Frequently Asked Questions

Why LSU Physics & Astronomy?

Because we are a top quality research University with a wide variety of fun programs in physics and astronomy. We have some of the best programs in the world for gravity research (both theory and experiment), quantum optics and quantum information, medical physics, and compact objects in astrophysics. We have great facilities with LIGO (for gravity wave detection), CAMD (a synchrotron light source for many applications in solid state physics), QueenBee, Texpor, and Philip (with plenty of supercomputer power), and the Mary Bird Perkins Cancer Center (for medical physics). Our faculty members are major players in some of the most exciting groups around: including Auger (for the highest energy cosmic rays), and Super-Kamiokande plus T2K (for neutrinos). The promise of these programs includes a likely Nobel Prize for LIGO and a career helping to fight cancer for our medical masters graduates. All of this translates into great opportunities for you to work on an exciting thesis that will place you in the front-line of science, and this will translate into a good job for you when you graduate from LSU.

When are applications due?

For admissions for the fall semester (starting in August), the deadline for us to receive completed applications is January 15 of the same year. For admissions for the spring semester (starting in January), the deadline is October 15 of the previous year. We will continue to accept applications after that date for as long as we have available sources of financial support, but the applications received after January 15/October 15 deadline have a lower chance of acceptance. Generally, applications received after March 15 are not considered for fall admission. Therefore we recommend that you submit your application by the 15th of January to have the best chance of acceptance.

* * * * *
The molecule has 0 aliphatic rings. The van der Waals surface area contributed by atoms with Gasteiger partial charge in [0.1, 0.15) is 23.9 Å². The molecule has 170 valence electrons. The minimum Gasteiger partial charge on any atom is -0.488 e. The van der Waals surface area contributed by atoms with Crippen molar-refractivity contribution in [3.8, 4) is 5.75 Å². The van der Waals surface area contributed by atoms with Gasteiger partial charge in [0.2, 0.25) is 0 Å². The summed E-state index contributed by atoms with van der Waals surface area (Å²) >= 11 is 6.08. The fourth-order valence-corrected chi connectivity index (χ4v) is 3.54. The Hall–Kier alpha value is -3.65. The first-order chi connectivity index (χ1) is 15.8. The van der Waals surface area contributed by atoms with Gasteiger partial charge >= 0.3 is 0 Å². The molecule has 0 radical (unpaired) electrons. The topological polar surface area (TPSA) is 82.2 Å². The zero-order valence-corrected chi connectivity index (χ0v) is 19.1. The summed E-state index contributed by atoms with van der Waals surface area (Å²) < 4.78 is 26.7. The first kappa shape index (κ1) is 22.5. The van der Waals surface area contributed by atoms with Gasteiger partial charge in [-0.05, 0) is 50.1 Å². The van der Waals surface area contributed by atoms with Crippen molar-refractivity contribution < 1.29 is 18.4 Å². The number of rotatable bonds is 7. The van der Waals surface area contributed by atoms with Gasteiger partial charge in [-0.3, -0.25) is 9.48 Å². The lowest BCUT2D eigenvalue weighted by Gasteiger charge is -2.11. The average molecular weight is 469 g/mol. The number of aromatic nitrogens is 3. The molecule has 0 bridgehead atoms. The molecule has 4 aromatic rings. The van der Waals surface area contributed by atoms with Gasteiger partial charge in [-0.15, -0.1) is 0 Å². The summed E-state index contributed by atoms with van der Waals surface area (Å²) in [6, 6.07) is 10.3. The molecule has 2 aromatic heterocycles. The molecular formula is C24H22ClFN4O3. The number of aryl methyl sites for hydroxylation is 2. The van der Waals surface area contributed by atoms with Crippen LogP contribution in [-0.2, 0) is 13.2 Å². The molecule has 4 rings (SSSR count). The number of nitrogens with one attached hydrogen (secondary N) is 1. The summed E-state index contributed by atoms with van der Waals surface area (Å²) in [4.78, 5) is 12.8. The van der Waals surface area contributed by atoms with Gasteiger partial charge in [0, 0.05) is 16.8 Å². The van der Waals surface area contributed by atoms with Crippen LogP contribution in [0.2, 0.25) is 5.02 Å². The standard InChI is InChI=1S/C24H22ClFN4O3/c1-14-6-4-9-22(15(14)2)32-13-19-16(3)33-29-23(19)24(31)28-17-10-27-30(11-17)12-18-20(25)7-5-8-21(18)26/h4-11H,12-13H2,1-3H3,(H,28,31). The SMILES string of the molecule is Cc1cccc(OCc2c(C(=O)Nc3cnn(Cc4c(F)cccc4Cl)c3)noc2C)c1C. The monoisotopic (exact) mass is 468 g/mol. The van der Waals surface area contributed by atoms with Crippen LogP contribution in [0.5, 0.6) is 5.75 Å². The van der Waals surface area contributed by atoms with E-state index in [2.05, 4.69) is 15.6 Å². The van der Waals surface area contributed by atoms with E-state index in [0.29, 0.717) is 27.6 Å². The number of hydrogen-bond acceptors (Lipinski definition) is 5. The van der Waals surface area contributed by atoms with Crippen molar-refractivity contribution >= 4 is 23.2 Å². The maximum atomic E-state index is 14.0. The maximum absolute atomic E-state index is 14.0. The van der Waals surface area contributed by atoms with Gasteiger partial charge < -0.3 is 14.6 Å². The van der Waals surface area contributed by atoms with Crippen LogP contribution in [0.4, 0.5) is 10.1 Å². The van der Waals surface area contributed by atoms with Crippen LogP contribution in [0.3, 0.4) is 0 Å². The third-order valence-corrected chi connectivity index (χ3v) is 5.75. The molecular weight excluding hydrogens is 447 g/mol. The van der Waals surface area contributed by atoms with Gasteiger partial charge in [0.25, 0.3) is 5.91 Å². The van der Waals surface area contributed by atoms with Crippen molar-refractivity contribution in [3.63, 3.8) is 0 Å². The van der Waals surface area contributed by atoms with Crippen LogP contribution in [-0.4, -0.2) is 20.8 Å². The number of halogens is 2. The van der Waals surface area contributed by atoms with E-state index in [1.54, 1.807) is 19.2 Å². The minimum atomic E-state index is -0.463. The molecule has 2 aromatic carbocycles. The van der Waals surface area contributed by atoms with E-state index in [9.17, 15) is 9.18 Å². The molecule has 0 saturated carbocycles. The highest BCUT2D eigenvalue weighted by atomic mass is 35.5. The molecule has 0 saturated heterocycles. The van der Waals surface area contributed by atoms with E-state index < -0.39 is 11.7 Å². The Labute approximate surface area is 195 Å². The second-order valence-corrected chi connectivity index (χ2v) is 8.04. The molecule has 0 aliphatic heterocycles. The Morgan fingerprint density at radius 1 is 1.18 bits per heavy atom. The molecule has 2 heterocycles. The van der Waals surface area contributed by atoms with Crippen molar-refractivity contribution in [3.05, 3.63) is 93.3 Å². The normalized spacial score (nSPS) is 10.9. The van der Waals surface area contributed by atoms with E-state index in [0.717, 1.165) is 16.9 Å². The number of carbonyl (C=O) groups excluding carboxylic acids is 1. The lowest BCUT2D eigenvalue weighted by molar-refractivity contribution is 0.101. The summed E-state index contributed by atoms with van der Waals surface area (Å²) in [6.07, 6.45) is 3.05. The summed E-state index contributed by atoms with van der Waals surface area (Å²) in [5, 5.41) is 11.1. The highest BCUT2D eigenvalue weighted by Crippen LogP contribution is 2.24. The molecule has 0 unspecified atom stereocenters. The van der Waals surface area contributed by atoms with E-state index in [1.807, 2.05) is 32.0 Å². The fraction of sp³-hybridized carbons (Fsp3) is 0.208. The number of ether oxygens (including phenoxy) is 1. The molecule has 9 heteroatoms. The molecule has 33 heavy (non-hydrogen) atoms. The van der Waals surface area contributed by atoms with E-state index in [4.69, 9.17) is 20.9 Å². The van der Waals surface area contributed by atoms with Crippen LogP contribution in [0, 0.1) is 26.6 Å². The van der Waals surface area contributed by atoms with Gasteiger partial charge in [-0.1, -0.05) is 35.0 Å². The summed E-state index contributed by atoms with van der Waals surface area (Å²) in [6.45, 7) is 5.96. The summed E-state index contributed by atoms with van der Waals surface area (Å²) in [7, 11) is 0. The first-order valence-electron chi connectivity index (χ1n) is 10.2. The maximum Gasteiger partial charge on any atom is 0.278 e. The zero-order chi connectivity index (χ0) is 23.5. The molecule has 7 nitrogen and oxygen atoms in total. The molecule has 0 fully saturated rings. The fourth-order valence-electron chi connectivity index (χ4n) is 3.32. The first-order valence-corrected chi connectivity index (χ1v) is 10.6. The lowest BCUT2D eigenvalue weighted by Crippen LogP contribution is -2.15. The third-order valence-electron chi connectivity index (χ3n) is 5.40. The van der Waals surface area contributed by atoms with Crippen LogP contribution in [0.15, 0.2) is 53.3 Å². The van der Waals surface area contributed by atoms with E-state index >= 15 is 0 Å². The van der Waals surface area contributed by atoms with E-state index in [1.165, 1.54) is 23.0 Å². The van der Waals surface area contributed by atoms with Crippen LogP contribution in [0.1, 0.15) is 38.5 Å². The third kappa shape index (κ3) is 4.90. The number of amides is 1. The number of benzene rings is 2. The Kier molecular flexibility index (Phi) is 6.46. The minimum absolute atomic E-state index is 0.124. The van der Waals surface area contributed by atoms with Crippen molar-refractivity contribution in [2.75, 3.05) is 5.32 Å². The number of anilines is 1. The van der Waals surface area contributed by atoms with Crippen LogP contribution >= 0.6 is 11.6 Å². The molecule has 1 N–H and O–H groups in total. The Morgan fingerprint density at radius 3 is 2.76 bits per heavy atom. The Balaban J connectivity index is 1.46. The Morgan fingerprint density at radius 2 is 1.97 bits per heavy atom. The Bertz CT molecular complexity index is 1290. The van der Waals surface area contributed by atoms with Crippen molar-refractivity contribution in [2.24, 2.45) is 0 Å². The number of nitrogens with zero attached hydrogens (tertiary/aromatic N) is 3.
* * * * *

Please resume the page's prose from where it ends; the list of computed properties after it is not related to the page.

Do you offer graduate assistantships or other forms of financial support?

Yes, essentially all students accepted into our Department are offered financial support in the form of a graduate assistantship. (Some fraction of incoming students are offered scholarships in various forms that cover salary at similar levels but with no requirement of being a TA or RA.) The yearly salary also includes a full tuition waiver plus most of the health insurance being covered. The graduate assistantships are either in the form of a Teaching Assistantship (TA) or a Research Assistantship (RA). A TA will help in running undergraduate labs, grading, recitation sections and such. An RA will be doing research with some professor, generally doing their own research towards a PhD. Typically, incoming students start out as TAs until they pass their Qualifying Exam, whereupon they will join some research group or start working with a particular professor as an RA. In general, it is a good idea to get some experience as a TA, but to start the RA work on your thesis as soon as is reasonable.